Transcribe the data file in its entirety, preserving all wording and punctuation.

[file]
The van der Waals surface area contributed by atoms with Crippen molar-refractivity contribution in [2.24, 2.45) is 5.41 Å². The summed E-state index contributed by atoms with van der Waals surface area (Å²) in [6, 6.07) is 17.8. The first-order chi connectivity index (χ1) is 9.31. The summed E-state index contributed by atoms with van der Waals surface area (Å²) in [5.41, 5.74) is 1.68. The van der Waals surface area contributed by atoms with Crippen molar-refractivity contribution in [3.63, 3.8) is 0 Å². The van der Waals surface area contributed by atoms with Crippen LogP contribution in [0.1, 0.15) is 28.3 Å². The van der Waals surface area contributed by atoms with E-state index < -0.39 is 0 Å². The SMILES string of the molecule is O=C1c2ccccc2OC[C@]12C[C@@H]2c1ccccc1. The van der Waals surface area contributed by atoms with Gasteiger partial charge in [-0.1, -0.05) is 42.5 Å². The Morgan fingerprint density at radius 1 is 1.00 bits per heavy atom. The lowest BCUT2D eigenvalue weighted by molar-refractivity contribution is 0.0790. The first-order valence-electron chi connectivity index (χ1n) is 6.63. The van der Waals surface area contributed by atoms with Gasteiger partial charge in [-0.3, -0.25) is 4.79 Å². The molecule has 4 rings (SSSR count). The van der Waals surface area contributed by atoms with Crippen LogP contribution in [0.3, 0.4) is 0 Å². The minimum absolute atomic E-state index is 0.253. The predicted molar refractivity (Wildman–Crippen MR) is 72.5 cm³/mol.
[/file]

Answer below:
The van der Waals surface area contributed by atoms with Crippen molar-refractivity contribution in [2.24, 2.45) is 5.41 Å². The summed E-state index contributed by atoms with van der Waals surface area (Å²) in [6, 6.07) is 17.8. The first-order chi connectivity index (χ1) is 9.31. The summed E-state index contributed by atoms with van der Waals surface area (Å²) in [5.41, 5.74) is 1.68. The van der Waals surface area contributed by atoms with Crippen molar-refractivity contribution in [3.63, 3.8) is 0 Å². The van der Waals surface area contributed by atoms with Crippen LogP contribution in [0.1, 0.15) is 28.3 Å². The van der Waals surface area contributed by atoms with E-state index < -0.39 is 0 Å². The SMILES string of the molecule is O=C1c2ccccc2OC[C@]12C[C@@H]2c1ccccc1. The van der Waals surface area contributed by atoms with Gasteiger partial charge in [-0.1, -0.05) is 42.5 Å². The Morgan fingerprint density at radius 1 is 1.00 bits per heavy atom. The lowest BCUT2D eigenvalue weighted by molar-refractivity contribution is 0.0790. The first-order valence-electron chi connectivity index (χ1n) is 6.63. The van der Waals surface area contributed by atoms with Gasteiger partial charge in [-0.3, -0.25) is 4.79 Å². The molecule has 4 rings (SSSR count). The van der Waals surface area contributed by atoms with Crippen LogP contribution in [0.3, 0.4) is 0 Å². The minimum absolute atomic E-state index is 0.253. The predicted molar refractivity (Wildman–Crippen MR) is 72.5 cm³/mol.